Little kids are naturally and unselfconsciously creative. You can help your child stay that way by:
Tolerating "wrong" answers. Creativity depends upon ambiguity, making mistakes, and being playful, says Kyung Hee Kim, assistant professor of educational psychology at the College of William and Mary in Virginia. Applaud your child's imagination when he draws wings on a kitten or writes using incorrect spellings. The rules will assert themselves soon enough.
Lowering your standards. A spotless playroom stifles creativity, because kids may not feel they can engage in messy experiments or art. (That doesn't mean they shouldn't learn to clean up afterward.) Similarly, always reining in an energetic, talkative, or spontaneous child because you prefer quiet may short-circuit her impulses. "The very qualities that facilitate creative accomplishments can be ones that sometimes make creative children hard to live with," Kim says.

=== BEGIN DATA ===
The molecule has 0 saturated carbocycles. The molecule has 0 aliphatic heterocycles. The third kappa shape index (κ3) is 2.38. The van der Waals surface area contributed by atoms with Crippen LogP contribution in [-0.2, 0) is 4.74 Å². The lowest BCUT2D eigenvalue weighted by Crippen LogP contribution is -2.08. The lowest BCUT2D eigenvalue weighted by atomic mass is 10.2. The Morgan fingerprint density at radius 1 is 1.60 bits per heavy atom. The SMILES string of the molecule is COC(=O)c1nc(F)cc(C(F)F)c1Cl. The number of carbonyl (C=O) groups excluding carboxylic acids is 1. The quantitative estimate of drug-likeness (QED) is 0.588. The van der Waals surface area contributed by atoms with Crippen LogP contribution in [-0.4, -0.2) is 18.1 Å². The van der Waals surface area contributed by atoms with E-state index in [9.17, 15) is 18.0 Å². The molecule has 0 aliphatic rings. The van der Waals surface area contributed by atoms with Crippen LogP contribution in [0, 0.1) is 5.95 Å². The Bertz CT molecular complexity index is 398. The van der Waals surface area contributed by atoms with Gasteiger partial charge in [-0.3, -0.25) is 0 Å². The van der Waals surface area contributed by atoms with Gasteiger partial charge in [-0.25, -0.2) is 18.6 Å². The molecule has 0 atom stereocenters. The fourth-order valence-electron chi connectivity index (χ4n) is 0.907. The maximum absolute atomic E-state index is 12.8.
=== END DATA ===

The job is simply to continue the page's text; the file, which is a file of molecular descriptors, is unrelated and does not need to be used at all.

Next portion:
Going easy on the rewards. Research links kids' creativity with their intrinsic motivation; praise or reward them too much and you zap both. Refrain from praising every drawing your child makes, or if you must comment, remark on his originality or effort rather than the results, advises Mark Runco, professor of creative studies at the University of Georgia and editor of Creativity Research Journal.
Expressing yourself. When you model creativity, Runco says, children not only learn creative behaviors—to question assumptions, to be open to possibilities—but also to see being creative as something of value.